The parties have been given leave to appeal to the Court of Appeal but as yet it is not known whether any appeal will be submitted.
In the meantime employers need to:
- Check the contract of employment to see if overtime is non-guaranteed overtime.
- Consider precisely what amounts to normal remuneration in their business.
- Decide whether they wish to pay the higher rate for the 4 weeks’ leave required by the Directive and revert to basic pay for the additional 1.6 weeks’ leave or to pay the higher rate for all leave to make it administratively more straightforward.
- Decide whether or not to make overtime purely voluntary and infrequent in the future and make any required amendments to contracts of employment.
- Consider the cash flow implications of any claims that may be brought.
If you have any questions on this article or on holiday pay generally, please contact Natalie Ruane on 01228 552222.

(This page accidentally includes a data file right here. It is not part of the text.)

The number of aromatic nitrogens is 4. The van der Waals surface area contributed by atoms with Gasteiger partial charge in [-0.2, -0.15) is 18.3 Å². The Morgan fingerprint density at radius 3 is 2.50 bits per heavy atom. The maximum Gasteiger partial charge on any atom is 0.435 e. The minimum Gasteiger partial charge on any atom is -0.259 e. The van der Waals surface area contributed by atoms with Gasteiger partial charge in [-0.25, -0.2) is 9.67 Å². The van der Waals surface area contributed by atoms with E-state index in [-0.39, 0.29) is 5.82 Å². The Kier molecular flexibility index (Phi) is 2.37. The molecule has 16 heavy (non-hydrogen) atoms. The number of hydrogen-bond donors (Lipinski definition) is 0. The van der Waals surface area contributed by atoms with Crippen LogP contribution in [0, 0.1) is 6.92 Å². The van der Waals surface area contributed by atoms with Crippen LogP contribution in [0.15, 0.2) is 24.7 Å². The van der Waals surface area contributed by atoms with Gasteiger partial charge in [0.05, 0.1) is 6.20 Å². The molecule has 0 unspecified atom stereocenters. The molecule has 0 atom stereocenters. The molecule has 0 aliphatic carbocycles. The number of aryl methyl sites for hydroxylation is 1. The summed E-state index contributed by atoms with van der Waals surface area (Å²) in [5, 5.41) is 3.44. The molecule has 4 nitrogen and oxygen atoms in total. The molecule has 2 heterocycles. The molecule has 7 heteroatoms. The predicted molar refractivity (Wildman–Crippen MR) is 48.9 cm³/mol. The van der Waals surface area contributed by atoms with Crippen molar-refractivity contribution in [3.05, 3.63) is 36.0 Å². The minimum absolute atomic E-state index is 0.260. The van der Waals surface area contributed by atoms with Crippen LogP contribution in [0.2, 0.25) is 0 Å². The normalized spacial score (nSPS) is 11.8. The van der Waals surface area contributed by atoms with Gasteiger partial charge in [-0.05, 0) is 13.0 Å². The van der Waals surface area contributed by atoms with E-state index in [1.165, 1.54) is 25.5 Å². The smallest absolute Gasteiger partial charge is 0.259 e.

Suitable Alternative Vacancies for Pregnant Women
Another common query is about how to deal with women who are absent on maternity leave when a redundancy situation arises. Most employers know that women in this position are entitled to preferential treatment under regulation 10 of the Maternity and Parental Leave Regulations 1999 (“ Regulation 10”), but we often get queries about what the preferential treatment consists of and when Regulation 10 applies. The recent case of Sefton Borough Council v Wainwright has looked at this in detail.
Mrs Wainwright was employed by Sefton Borough Council (the Council) from May 2001 until she was made redundant in April 2013. She lost her job as part of a restructuring exercise.
In December 2012, the Council told Mrs Wainwright and a male colleague, Mr Pierce, that their roles were being deleted and that a new post (which amalgamated the two positions) was being created. Both Mrs Wainwright and Mr Pierce were invited to apply for the new post. Mr Pierce was considered the better candidate for the role and was offered it. Mrs Wainwright was placed on the redeployment register. She wasn’t offered and didn’t express any interest in any of the vacancies which were made available to people on that register so Mrs Wainwright was given three months' notice in January 2013 and was dismissed for redundancy at the end of that period.